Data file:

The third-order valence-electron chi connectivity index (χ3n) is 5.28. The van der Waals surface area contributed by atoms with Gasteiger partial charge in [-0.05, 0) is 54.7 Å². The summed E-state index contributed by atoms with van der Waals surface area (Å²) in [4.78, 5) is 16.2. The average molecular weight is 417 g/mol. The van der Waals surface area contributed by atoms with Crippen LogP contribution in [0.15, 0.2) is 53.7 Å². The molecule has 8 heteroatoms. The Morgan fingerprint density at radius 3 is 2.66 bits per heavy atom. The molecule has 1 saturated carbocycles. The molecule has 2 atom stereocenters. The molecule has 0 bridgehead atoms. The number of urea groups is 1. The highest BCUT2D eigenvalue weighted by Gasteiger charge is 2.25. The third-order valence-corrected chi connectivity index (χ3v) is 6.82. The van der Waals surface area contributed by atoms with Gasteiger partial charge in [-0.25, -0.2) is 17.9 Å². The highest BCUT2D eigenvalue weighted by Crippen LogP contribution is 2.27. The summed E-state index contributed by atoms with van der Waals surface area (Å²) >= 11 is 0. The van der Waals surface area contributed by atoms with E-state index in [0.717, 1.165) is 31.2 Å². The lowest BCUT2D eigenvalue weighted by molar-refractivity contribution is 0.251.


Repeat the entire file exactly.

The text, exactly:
The third-order valence-electron chi connectivity index (χ3n) is 5.28. The van der Waals surface area contributed by atoms with Gasteiger partial charge in [-0.05, 0) is 54.7 Å². The summed E-state index contributed by atoms with van der Waals surface area (Å²) in [4.78, 5) is 16.2. The average molecular weight is 417 g/mol. The van der Waals surface area contributed by atoms with Crippen LogP contribution in [0.15, 0.2) is 53.7 Å². The molecule has 8 heteroatoms. The Morgan fingerprint density at radius 3 is 2.66 bits per heavy atom. The molecule has 1 saturated carbocycles. The molecule has 2 atom stereocenters. The molecule has 0 bridgehead atoms. The number of urea groups is 1. The highest BCUT2D eigenvalue weighted by Gasteiger charge is 2.25. The third-order valence-corrected chi connectivity index (χ3v) is 6.82. The van der Waals surface area contributed by atoms with Gasteiger partial charge in [-0.25, -0.2) is 17.9 Å². The highest BCUT2D eigenvalue weighted by Crippen LogP contribution is 2.27. The summed E-state index contributed by atoms with van der Waals surface area (Å²) >= 11 is 0. The van der Waals surface area contributed by atoms with E-state index in [0.717, 1.165) is 31.2 Å². The lowest BCUT2D eigenvalue weighted by molar-refractivity contribution is 0.251.